Can Leveraged Debt Retest Low Premiums?

This article continues the discussion started in Article #1, “Is It Time to Invest in Leveraged Debt?” and  Article #2, “Leveraged Debt Investment Alternatives.”  Article #3 addresses the question of whether or not the leveraged debt market has reached its cyclical peak and if credit risk premiums can narrow further from present levels

Can high yield bond credit risk premiums continue to narrow from present levels?

It’s a significant question.  Bonds provide returns to investors in two forms: 1) payment of the contractual rate of interest and 2) capital gains or losses.  Credit risk premiums seldom remain constant for any length of time; they continually trend up or down.  The chart below illustrate that cycles of decreasing credit risk premiums generally continue for a period of years and that cycles of increasing risk premiums can play out over a period of just a few months.

Thus, the question of whether credit risk premiums can continue to decrease from present levels is very important.  If they can continue to decrease, high yield bonds are likely to provide attractive returns for several more quarters, perhaps even a year or two.

The chart above showed that credit risk premiums are nearing their all time lows.  The answer to the question of whether or not high yield credit risk premiums can return to their all time lows lies in part in the leveraged loan market.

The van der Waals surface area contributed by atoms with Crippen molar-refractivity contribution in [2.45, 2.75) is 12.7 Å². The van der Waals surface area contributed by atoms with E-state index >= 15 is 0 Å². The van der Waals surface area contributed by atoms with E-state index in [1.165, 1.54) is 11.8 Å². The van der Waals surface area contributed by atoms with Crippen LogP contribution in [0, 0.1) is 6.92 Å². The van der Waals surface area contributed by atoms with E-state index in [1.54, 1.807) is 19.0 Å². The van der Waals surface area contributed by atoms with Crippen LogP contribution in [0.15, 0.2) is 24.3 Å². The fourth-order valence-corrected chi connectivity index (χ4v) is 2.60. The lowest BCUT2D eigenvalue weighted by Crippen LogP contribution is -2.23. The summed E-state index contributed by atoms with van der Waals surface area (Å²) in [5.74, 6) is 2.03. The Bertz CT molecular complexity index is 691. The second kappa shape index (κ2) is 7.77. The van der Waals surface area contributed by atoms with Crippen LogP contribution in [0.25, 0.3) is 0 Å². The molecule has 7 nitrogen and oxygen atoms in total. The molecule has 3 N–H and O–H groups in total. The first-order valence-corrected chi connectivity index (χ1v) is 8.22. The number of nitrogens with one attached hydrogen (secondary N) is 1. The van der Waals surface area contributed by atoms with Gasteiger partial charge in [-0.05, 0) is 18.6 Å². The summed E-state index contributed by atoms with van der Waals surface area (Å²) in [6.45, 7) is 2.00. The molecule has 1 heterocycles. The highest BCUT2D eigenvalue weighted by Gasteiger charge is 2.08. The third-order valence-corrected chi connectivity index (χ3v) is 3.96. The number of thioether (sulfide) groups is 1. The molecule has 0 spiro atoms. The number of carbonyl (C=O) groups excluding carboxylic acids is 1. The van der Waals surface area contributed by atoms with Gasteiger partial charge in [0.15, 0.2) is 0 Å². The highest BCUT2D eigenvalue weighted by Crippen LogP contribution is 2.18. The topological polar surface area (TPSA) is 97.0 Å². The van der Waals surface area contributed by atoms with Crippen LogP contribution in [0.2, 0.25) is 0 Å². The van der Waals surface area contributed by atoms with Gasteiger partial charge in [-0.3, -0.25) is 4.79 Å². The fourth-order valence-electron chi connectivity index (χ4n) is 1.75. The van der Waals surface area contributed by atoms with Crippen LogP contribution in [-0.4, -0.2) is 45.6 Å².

In Article #2 of this series, we explained that leveraged bank loans and high yield bonds are the two primary leveraged debt investment instruments.  Many leveraged debt investors will allocate money to the loan or bond markets depending on which asset class offers more attractive risk/reward relationship.  The chart below illustrates that the leveraged bank loan market is not presently retesting its all time lows from 2007.

Explaining the difference

The previous chart raises another important question – how can high yield bond credit risk premiums be approximately 1.0% from their all time lows when the credit risk premium on leveraged loans is almost 2.0% higher than its historic lows?  The table below illustrates the significance of this difference.

As we discussed in Article #2, bonds are riskier than senior secured loans.  As a result, the credit risk premium on “B” rated high yield bonds prior to and including the historic low was 171 basis points (1.71%) higher than the average on comparably rated loans (5.06% – 3.35%).  Today, the credit risk premium on “B” rated loans (4.03%) is higher than it is on “B” rated bonds (3.39%).  Credit risk premiums on bonds since 2009 have been very similar to what they were prior to the great recession but credit risk premiums on loans have been very  different.

The reason the high yield market has essentially returned to pre-2008 norms while loans have not reflects the fact that the market for leveraged bank loans is far more dependent on the securitization as a source of capital to fund loan investments than the bond market. Roughly half of all new leveraged bank loans are purchased into the investment portfolio’s held by Collateralized Loan Obligations (“CLOs”). 

Recall that mortgage loan securitizations (“CDOs”) were the epicenter of the financial crisis and recession that took place in 2008 and 2009. In response to the mortgage loan crisis, new rules were put in place to reduce the risks created in the securitization markets.  This affected not only the mortgage loan CDOs but also commercial loan CLOs.